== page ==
* Voters still believe change of government was positive
* Voters equally disappointed by opposition LDP
By Yoko Nishikawa
TOKYO, March 16 Support for Japan's government
has more than halved since it took power six months ago, a poll
showed on Tuesday, a further sign Prime Minister Yukio
Hatoyama's party may struggle to win a majority in an upper
Falling voter support adds to the Hatoyama's woes as his
Democratic Party, which swept to power after a general election
win on a platform pledging to put more money in the hands of
consumers to spur growth and to cut waste, aims to win a
majority in the poll, expected in July, to avoid a policy
Since the Democratic Party-led government took office on
Sept. 16, voter support for the government has slid to 32
percent from initial highs above 70 percent, the Asahi
It was down from 37 percent from the previous month. The
disapproval rate has risen to 47 percent from 14 percent last
Other surveys have shown a similar trend as doubts persist
over Hatoyama's leadership and ability to make tough decisions
on the economy and diplomacy, with voters increasingly
disaffected by a series of funding scandals that have embroiled
Hatoyama and the ruling party's No.2 executive. [ID:nTOE60B098]
Graphic on Japan voter support: r.reuters.com/myv63g
Graphic on voter intention: link.reuters.com/jev83j
For more stories on Japanese politics click [ID:nPOLJP]
^> On Monday, the government upgraded its view on the
nation 's economy for the first time in eight months, but
deflation poses a risk and the ruling party's programmes have
prompted investor concern over Japan's ballooning public debt.
"The tough reality of the fiscal health is holding them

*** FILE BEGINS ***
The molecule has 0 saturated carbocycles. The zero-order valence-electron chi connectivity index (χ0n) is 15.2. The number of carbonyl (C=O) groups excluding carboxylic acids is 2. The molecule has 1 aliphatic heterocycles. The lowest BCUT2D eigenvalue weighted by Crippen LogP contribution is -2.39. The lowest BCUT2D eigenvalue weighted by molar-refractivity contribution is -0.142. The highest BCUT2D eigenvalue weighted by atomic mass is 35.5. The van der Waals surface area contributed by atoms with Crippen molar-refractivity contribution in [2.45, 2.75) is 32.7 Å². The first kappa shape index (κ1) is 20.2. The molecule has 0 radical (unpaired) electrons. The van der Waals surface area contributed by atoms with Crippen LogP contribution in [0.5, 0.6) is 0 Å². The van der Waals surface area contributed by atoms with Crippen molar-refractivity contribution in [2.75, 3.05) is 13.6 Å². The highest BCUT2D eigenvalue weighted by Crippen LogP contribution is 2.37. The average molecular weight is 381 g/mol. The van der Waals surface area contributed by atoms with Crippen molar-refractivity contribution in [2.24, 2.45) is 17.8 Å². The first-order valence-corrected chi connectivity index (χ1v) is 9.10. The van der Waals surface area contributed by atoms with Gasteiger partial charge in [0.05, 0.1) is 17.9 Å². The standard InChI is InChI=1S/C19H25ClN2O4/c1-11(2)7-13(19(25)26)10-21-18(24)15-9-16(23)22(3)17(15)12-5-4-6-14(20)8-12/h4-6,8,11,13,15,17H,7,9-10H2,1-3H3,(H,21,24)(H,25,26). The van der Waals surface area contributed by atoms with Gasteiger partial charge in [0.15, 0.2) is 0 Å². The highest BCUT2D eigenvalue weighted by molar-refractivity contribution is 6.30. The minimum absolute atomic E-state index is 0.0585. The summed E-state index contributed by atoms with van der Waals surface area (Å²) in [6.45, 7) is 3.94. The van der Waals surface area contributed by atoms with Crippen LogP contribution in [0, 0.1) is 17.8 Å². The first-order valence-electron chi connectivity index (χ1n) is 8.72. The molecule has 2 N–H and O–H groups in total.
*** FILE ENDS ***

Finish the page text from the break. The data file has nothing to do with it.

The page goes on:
back. Their programmes looked good on paper, but they now
realise how hard it is to actually implement steps," said
Tomoaki Iwai, political science professor at Nihon University.
"For that, voters are willing to forgive the Democrats
because they know you cannot do everything in several months.
But they are distrustful of the Democrats due to the dirty
aspect of politics and money," he added, referring to a funding
scandal embroiling the ruling party's powerful
Chief Cabinet Secretary Hirofumi Hirano told a news
conference that the public would start feeling the impact of
the government's efforts to boost the fragile economy once the
budget for the next fiscal year, starting on April 1, was
"One assessment on falling voter support could be that the
public has not been able to feel the impact of the change of
government as they had hoped," Hirano said.
Despite the falling support rating, 67 percent in the Asahi
survey said the change of government last year, which ended
half a century of almost unbroken rule by the conservative
Liberal Democratic Party (LDP), was good for Japan.
The Democrats aim to secure an overall majority in the
upper house so they can to pass bills smoothly, without relying
on two small coalition partners. But the survey showed 30
percent of just over 2,000 respondents said they would vote for
the Democrats in the mid-year election for the upper house.
"Before, the chance of the Democrats winning a majority
seemed certain, but that has changed since the problem of
politics and money emerged," said Nihon University's Iwai.
But Iwai said voters would not simply go back to the LDP,
either. The survey also showed only 21 percent would vote LDP.
Steven Reed, a Chuo University professor, said it was too
soon to write off the Democrats' chances of winning an outright
majority in the election given the disarray in the LDP.
"The basic thing is, you can't beat something with
nothing," he said. "Looking at support rates is well and good,
but when voters walk into the polling booth, it's "Here are
your choices, pick one."
In a move that further fragments the national political
scene ahead of the election, the prime minister's brother,
Kunio Hatoyama who is himself a former cabinet minister, quit
the LDP on Monday and plans to form a new party.
(Additional reporting by Linda Sieg; Editing by Alex